The IBM 729 Magnetic Tape Unit was IBM's iconic tape mass storage system from the late 1950s through the mid-1960s. Part of the IBM 7-track family of tape units, it was used on late 700, most 7000 and many 1400 series computers. Like its predecessor, the IBM 727 and many successors, the 729 used 12 inch (13 mm) magnetic tape up to 2,400 feet (730 m) long wound on reels up to 10+12 inches (270 mm) diameter. To allow rapid tape acceleration (and thus reduced seek/access times), long vacuum columns were placed between the tape reels and the read/write heads to absorb sudden increases in tape tension which would otherwise break the tape. Write protection was provided by a removable plastic ring in the back of the tape reel.

A bank of IBM 729 tape drives
Reel of tape showing beginning-of-tape reflective marker
An IBM 729 tape drive being debugged as part of the Computer History Museum's IBM 1401 restoration project. A reel of magnetic tape is being loaded onto the drive. The operator's finger is holding the tape in place on the take-up reel as he takes a few turns to secure the tape leader. An IBM 1403 line printer is in the foreground.

Data format edit

The tape had seven parallel tracks, six for data and one to maintain parity. Tapes with character data (BCD) were recorded in even parity. Binary tapes used odd parity (709 manual, p. 20). Aluminum strips were glued several feet from the ends of the tape to serve as physical beginning and end of tape markers. Write protection was provided by a removable plastic ring in the back of the tape reel. A 3/4 inch gap between records allowed the mechanism enough time to stop the tape. Initial tape speed was 75 inches per second (2.95 m/s) and recording density was 200 characters per inch, giving a payload transfer speed of 90 kbit/s (105 kbit/s including parity bits). Later 729 models supported 556 and 800 characters/inch and 112.5 in/s (payload transfer rates up to 540 kbit/s; raw transfer rates up to 630 kbit/s). At 200 characters per inch, a single 2400-foot tape could store the equivalent of some 50,000 punched cards (about 4,000,000 six-bit bytes, a data quantity equivalent to three million octets).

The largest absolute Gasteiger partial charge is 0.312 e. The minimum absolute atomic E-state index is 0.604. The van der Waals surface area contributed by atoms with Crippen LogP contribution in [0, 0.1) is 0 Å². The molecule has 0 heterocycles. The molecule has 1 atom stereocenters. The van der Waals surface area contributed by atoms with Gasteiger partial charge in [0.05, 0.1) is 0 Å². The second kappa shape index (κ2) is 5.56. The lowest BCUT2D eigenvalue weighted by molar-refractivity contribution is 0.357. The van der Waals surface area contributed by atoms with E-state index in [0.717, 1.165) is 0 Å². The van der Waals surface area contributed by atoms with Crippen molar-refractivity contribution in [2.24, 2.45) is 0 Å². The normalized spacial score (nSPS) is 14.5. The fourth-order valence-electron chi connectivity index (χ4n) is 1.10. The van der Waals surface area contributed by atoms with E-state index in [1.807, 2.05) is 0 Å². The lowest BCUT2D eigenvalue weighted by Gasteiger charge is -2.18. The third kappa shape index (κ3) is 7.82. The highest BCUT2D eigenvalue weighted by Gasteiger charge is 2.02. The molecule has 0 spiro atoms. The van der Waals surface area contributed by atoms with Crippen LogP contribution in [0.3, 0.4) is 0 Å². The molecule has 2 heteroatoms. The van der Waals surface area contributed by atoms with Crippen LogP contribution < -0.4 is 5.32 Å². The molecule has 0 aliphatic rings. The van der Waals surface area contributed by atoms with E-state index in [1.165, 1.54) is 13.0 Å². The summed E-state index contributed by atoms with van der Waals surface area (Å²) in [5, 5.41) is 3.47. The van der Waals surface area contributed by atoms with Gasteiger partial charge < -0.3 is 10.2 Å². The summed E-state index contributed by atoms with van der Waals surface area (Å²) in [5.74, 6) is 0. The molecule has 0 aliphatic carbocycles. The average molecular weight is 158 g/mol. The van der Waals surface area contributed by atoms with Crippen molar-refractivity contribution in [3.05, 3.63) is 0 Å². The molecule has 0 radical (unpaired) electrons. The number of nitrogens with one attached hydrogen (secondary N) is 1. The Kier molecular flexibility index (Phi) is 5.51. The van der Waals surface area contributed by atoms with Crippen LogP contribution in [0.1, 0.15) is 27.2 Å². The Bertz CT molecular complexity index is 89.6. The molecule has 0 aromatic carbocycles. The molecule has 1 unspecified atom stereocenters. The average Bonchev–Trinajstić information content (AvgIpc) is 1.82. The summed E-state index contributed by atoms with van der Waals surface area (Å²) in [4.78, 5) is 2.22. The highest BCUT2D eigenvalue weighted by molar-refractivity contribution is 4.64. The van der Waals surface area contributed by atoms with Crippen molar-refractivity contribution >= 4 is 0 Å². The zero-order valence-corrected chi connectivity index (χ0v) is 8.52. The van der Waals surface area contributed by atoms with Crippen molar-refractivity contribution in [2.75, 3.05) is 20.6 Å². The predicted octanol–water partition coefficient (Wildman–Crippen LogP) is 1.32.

The 729 series was superseded by 9-track tape drives introduced with the IBM System/360.

Models edit

729 I edit

The IBM 729 I was introduced for the IBM 709 and IBM 705 III computers, looked identical to the IBM 727, and used vacuum tubes. The main improvement was the use of a dual gap head permitting write verify.

729 II edit

The IBM 729 II was introduced for the IBM 7000 series computers, introducing a new cabinet style and transistorized circuitry. Supported dual density (200, 556).

729 III edit

High speed (112.5 in/s) single density (556).

PFC Patricia Barbeau operates an IBM 729 at Camp Smith, Hawaii, in 1969.

729 IV edit

High speed (112.5 in/s) dual density (200, 556).

729 V edit

High density (800).

729 VI edit

High speed (112.6 in/s) high density (800). Introduced September 1961.[1]

See also edit

  • IBM 7330, a less expensive 7-track tape drive

References edit

  • IBM 709 Data Processing System, Form A22-6501-0

External links edit